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- (Received Pronunciation) IPA(key): /ˈwɒp.ə(ɹ)/, /ˈʍɒp.ə(ɹ)/
Audio (UK) (file)
- (General American) IPA(key): /ˈwɑ.pɚ/, /ˈʍɑ.pɚ/
whopper (plural whoppers)
- (informal) Something remarkably large.
- 1889, Jerome K. Jerome, chapter 17, in Three Men in a Boat […] :
- I’d gone out pike fishing, bless you, never thinking of a trout, and when I saw that whopper on the end of my line, blest if it didn’t quite take me aback. Well, you see, he weighed twenty-six pound.
- 1910, O. Henry [pseudonym; William Sydney Porter], “The Poet and the Peasant”, in Strictly Business:
- I’ve just run down from Ulster County to look at the town, bein’ that the hayin’s over with. Gosh! but it’s a whopper. I thought Poughkeepsie was some punkins; but this here town is five times as big.
- 1939, Noel Langley; Florence Ryerson; Edgar Allan Woolf, The Wizard of Oz:
- There's a storm blowing up, Sylvester—a 'whopper', speaking in the vernacular of the peasantry.
- (informal) An outrageous or blatant lie.
- 1894, Mark Twain, chapter XII, in Tom Sawyer Abroad:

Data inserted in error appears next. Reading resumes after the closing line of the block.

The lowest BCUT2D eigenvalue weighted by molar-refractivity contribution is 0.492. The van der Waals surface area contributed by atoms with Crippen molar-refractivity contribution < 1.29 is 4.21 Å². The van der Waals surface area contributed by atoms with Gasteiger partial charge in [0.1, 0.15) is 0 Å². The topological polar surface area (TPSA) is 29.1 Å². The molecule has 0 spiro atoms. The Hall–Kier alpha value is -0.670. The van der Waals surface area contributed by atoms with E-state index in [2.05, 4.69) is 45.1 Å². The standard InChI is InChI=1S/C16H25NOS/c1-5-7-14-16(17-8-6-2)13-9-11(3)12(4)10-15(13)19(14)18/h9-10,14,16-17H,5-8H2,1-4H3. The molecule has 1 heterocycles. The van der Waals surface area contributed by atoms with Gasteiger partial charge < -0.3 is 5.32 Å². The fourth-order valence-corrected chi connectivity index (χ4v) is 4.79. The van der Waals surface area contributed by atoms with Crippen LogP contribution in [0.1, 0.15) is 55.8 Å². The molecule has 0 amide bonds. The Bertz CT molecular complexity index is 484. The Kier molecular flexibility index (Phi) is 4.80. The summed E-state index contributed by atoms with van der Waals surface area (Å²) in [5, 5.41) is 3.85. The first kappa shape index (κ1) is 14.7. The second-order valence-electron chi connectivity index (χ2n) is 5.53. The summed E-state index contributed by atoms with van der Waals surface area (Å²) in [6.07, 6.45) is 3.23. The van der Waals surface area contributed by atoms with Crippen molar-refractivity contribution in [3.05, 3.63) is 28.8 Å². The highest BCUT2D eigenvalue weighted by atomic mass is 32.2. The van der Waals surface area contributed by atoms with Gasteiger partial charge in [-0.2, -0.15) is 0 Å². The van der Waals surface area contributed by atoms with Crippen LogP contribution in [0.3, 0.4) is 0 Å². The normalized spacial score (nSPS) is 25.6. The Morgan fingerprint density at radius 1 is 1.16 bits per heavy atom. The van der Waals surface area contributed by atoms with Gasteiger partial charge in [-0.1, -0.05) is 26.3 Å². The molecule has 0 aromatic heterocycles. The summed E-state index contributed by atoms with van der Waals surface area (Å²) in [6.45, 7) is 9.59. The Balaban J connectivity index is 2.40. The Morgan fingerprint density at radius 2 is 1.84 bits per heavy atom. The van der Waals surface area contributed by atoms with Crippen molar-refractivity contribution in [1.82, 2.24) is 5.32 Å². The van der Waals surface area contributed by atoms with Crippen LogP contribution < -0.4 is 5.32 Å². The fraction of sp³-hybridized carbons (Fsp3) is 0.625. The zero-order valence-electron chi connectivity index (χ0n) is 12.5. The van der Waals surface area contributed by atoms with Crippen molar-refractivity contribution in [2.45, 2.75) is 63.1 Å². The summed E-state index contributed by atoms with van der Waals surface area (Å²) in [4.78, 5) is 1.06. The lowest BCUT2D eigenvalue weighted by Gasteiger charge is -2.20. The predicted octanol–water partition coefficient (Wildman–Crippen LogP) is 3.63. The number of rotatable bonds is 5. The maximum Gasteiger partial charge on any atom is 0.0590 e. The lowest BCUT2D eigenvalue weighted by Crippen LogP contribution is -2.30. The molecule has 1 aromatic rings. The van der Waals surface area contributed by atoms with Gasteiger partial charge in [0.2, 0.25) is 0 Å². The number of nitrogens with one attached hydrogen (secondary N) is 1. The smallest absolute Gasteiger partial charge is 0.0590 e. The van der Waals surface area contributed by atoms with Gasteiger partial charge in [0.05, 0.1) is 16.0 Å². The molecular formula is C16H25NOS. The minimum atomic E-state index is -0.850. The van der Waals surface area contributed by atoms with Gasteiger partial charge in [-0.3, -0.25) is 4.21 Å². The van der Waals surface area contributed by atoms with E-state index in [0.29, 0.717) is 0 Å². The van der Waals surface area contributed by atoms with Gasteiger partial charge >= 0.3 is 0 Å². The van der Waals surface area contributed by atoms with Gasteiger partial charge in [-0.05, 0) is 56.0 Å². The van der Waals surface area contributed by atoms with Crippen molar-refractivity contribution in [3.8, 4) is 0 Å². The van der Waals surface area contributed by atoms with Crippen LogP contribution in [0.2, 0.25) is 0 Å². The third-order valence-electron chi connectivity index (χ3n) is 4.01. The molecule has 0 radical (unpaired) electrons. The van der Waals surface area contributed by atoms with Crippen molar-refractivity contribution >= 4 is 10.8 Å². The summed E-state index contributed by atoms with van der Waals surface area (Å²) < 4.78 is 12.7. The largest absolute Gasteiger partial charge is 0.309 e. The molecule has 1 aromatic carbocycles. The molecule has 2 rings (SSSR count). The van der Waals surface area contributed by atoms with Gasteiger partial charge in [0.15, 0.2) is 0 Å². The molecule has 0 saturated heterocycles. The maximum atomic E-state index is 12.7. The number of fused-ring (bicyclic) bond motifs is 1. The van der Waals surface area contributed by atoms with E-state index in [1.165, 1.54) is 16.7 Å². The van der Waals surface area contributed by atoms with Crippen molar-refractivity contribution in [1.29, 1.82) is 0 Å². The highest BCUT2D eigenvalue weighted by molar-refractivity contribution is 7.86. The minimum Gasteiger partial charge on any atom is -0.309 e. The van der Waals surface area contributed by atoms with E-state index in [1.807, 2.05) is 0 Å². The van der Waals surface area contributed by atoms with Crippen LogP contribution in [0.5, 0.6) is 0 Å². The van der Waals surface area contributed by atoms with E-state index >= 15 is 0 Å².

- When he got done telling it there was one of them uncomfortable silences that comes, you know, when a person has been telling a whopper and you feel sorry for him and wish you could think of some way to change the subject and let him down easy, […]
- 1922 February, James Joyce, Ulysses, Paris: Shakespeare and Company, […], →OCLC:
- Coming out with a whopper now. Rhapsodies about damn all. Believes his own lies. Does really. Wonderful liar. But want a good memory.
- 1997 , David Foster Wallace, “E Unibus Pluram: Television and U.S. Fiction”, in A Supposedly Fun Thing I’ll Never Do Again: Essays and Arguments, Boston, Mass.: Little, Brown and Company, →ISBN:
- Isuzu Inc. hit pay dirt in the late '80s with its series of “Joe Isuzu” spots, featuring an oily, Satanic-looking salesman who told whoppers about Isuzu's genuine llama-skin upholstery and ability to run on tapwater.
something remarkably large
- Jonathon Green (2023), “whopper n.”, in Green's Dictionary of Slang